Archive for June, 2010

Sun, Please.

June 29th, 2010 at 2:10 pm » Comments (3)

I believe in, expect, and require LOTS of sunshine. Like a cactus.

I’ve been fighting off a depressed, slow mood as a result of all the cold,  cloudiness we’ve had. It just messes with me. I took the boys to their first day of swim lessons yesterday with swimwear on under my clothes. I was fully ready to soak up sun while they were in their warm, heated pool swimiming classes. I hadn’t checked the weather – what a disappointment! It was so cold I kept all my clothes on, including my “emergency jacket” from the car and I wrapped up in all the kids’ dry towels until I had on so many layers I barely fit in the chair.

Today I left the bikini at home and wore a parka. And needed it.  (Why yes, I DID look a bit freaky by the gym’s  pool in a parka. I so don’t care.)

I’m looking forward to HOT. I want scorching sun. I have a date with it, actually, and it better show! My mom and sister and I are going to Austin this weekend for Willie’s annual 4th of July concert there and I’m thinking it will be HOT. I am SO cold right now that I’m looking forward to the heat, not just to Willie.

Because I know you’ll wonder, the high yesterday was 82. Today it’s 79. And no, that is NOT warm. Here it always feels way colder than it actually is. It doesn’t really even feel hot here unless it’s 100, and even that’s kinda nice. So if it’s 75 outside and it FEELS like 60 and then you factor in my own insane cold natured stuff, then we’re really talking about the temperature of a Slurpee.

I feel really bad about shaving all the cat’s fur off last month. He’s opposed to my putting other layers on him, even though he’s Slurpee-cold. Or maybe he’s just opposed to wearing a 6-9 month size baseball onesie. Not sure.

I Landscape For Free

June 26th, 2010 at 2:13 pm » Comments (3)

There are two catches:

1) Only for my mom

2) I suck

The upside is my mom and I have a LOT of fun.

When I was growing up, my dad mowed the lawn every Saturday morning. He had a hideous lawn mowing uniform of tall socks and a threadbare, flesh colored,  stripe-y shirt. When my parents divorced I was in the 6th grade and my mom mowed our yard for a few years until we moved. I was probably too little to help much, and my mom was at the height of her Jane Fonda phase and could push that mower quite well without any help from me anyway.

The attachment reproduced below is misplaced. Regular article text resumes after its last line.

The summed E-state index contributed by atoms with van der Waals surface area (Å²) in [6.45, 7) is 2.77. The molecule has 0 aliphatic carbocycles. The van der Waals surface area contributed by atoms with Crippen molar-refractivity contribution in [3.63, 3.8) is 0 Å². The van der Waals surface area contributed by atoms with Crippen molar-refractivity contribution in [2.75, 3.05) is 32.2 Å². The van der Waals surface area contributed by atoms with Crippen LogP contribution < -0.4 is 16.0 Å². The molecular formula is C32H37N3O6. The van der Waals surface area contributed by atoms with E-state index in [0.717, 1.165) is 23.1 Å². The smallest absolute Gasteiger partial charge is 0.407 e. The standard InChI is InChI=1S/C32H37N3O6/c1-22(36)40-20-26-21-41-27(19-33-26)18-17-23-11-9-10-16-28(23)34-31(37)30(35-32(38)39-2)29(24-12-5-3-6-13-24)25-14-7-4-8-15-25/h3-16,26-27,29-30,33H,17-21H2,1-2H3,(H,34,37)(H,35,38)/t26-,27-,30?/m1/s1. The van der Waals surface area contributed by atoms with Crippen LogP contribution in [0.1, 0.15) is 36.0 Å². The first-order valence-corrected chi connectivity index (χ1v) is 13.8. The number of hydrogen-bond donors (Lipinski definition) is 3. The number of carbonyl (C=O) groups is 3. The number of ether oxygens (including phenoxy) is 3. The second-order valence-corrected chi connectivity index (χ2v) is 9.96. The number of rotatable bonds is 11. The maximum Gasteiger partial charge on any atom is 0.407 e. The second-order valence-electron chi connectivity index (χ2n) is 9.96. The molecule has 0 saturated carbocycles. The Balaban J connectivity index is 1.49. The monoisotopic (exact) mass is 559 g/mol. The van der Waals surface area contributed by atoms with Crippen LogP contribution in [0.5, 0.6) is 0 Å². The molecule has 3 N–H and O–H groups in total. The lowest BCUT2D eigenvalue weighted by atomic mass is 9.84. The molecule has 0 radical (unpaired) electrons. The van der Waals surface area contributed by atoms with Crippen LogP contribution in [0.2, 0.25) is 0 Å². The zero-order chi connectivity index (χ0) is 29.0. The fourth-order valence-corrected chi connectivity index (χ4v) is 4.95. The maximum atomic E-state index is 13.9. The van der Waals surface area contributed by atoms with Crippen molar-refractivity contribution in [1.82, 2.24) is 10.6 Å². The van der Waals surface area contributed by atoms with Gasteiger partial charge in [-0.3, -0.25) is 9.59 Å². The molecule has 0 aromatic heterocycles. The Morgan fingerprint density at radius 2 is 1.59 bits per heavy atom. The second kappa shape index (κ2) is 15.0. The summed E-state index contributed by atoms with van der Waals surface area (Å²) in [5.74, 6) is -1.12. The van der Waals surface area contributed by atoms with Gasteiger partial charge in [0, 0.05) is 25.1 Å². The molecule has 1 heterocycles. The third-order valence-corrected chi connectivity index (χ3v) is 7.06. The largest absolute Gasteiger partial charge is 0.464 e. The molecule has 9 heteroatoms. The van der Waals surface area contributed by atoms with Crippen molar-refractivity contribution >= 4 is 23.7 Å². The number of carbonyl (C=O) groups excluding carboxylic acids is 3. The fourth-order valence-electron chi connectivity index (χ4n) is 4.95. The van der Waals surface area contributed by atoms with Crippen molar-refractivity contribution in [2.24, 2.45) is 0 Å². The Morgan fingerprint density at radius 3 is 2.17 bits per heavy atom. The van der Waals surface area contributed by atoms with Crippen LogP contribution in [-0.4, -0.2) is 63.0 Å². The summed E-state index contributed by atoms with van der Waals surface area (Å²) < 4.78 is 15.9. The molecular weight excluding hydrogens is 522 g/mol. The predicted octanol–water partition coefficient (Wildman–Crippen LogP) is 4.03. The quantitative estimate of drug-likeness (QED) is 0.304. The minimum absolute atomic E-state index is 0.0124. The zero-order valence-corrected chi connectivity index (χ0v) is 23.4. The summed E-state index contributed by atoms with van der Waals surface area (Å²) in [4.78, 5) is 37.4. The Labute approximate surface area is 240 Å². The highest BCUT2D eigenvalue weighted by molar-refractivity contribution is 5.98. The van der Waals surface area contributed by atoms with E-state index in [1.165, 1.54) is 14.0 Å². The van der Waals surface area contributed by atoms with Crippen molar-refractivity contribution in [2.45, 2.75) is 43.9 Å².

My history here, riveting as it is, is to point out that I’ve never mowed a lawn. In my 20s I went from apartment living to married life and Mike mowed until he ‘outsourced’ the task a few years back. (He went through a big ‘outsourcing’ phase. Told me with great conviction I should not do things that are not within my ‘core genius’ and all those things should be done by others. Perhaps that’s all well and good if you have a large core of genius from which to draw, as he does. Anyway.)

But now my mom lives in her own place and her grass needs mowing and she didn’t like the people she hired for the job and she fired them right away and borrowed our old but pristine mower. Mike called it a ‘walk behind mower’ because it is self propelled – no strength required.

He gave my mom a lesson on how to use it and they mowed the yard together. A couple weeks later (grass grew slowly, ‘kay?) I went over and she and I were going to try.

And it was AWFUL. There was a HUGE amount of strength required that I just didn’t have. We sweated. We took turns every other row or so because it was THAT hard. We shoved and pushed and pulled and worked together and about killed ourselves getting that small yard mowed. My mom worried about my knee. I worried about her everything. She has famously weak wrists. Then we collapsed in chairs in her backyard, drank ice water, and debriefed.